Judge cuts man’s penalty for il­licit down­loads by 90%, to $2,250 a song

Austin American-Statesman - - BUSINESS -

BOS­TON — A fed­eral judge on Fri­day slashed a $675,000 ver­dict against a Bos­ton Uni­ver­sity grad­u­ate stu­dent who was found li­able for il­le­gally down­load­ing and shar­ing 30 songs on­line, say­ing the jury dam­age award against a per­son who gained no fi­nan­cial ben­e­fit from his copy­right in­fringe­ment is “un­con­sti­tu­tion­ally ex­ces­sive.”

Joel Te­nen­baum of Prov­i­dence, R.I., was sued by some of the largest mu­sic com­pa­nies who said he vi­o­lated copy­right rules. He ad­mit­ted in court to down­load­ing songs be­tween 1999 and 2007. The jury found him li­able and as­sessed the dam­age award last July.

His lawyers ap­pealed, call­ing the award “se- vere” and “op­pres­sive” and ask­ing the court for a new trial or re­duced dam­ages. Judge Nancy Gert­ner de­nied the request for a new trial.

Gert­ner cut the award to $67,500 — three times the statu­tory min­i­mum and about $2,250 per song — and said the new amount “not only ad­e­quately com­pen­sates the plain­tiffs for the rel­a­tively mi­nor harm that Te­nen­baum caused them; it sends a strong mes­sage that those who ex­ploit peer-to-peer net­works to un­law­fully down­load and dis­trib­ute copy­righted works run the risk of in­cur­ring sub­stan­tial dam­ages.”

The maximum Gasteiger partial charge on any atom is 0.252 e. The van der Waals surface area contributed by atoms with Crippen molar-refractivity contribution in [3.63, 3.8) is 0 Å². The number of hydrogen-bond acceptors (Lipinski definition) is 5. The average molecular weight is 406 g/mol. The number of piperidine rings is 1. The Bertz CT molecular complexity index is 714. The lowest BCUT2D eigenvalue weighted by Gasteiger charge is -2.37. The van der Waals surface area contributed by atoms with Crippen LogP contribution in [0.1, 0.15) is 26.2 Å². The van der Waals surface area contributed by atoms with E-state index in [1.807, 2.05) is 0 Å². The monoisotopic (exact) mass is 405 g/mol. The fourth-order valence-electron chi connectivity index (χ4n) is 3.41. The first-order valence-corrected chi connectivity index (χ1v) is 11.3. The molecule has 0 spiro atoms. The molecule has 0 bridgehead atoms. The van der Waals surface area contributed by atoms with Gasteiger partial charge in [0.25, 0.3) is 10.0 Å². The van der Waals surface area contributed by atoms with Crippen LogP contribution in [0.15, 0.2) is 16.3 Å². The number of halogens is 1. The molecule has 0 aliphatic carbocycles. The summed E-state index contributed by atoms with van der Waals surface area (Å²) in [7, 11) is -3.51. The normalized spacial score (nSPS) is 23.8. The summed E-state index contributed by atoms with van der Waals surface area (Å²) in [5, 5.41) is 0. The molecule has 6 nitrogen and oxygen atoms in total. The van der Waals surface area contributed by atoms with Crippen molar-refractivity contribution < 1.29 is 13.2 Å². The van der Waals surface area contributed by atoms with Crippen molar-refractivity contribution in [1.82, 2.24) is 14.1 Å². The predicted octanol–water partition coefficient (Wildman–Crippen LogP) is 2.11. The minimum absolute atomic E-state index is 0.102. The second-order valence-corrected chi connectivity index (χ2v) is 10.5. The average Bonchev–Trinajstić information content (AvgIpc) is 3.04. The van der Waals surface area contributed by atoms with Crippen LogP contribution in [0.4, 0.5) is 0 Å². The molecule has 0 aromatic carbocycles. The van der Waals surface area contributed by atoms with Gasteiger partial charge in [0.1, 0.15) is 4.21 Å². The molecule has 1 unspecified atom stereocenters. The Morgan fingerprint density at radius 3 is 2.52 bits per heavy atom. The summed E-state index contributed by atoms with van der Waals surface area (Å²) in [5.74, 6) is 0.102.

“There is no ques­tion that this re­duced award is still se­vere, even harsh,” Gert­ner said, not­ing that the law used by the jury to pe­nal­ize Te­nen­baum did not of­fer any mean­ing­ful guid­ance on the ques­tion of what amount of dam­ages was ap­pro­pri­ate.

Te­nen­baum said he was happy the court rec­og­nized that the jury award was un­con­sti­tu­tional, but he said he also can­not af­ford to pay the re­duced dam­ages.

“I still don’t have $70,000 — and $2,000 per song still seems ridicu­lous in light of the fact that you can buy them for 99 cents on iTunes,” he said. “I mean, $675,000 was also ab­surd.”

The Record­ing In­dus­try As­so­ci­a­tion of Amer­ica said the group will ap­peal the rul­ing. “With this de­ci­sion, the court has sub­sti­tuted its judg­ment for that of 10 ju­rors as well as Congress,” RIAA said in a state­ment.

Gert­ner said that her de­ci­sion is in line with pre­vi­ous court de­ci­sions to curb ex­ces­sive jury awards that tar­geted busi­nesses: “These de­ci­sions have un­der­scored the fact that the Con­sti­tu­tion pro­tects not only crim­i­nal de­fen­dants from the im­po­si­tion of ‘cruel and un­usual pun­ish­ments,’ but also civil de­fen­dants fac­ing ar­bi­trar­ily high puni­tive awards.”

Gert­ner’s de­ci­sion comes more than five months af­ter a fed­eral judge in Minneapolis also dras­ti­cally re­duced a nearly $2 mil­lion ver­dict against a woman found li­able last year of shar­ing 24 songs over the In­ter­net, call­ing the jury’s penalty “mon­strous and shock­ing.”

U.S. District Judge Michael Davis re­duced the $1.92 mil­lion penalty against Jam­mie ThomasRas­set to $2,250 per song, or about $54,000.

Newspapers in English

Newspapers from USA

© PressReader. All rights reserved.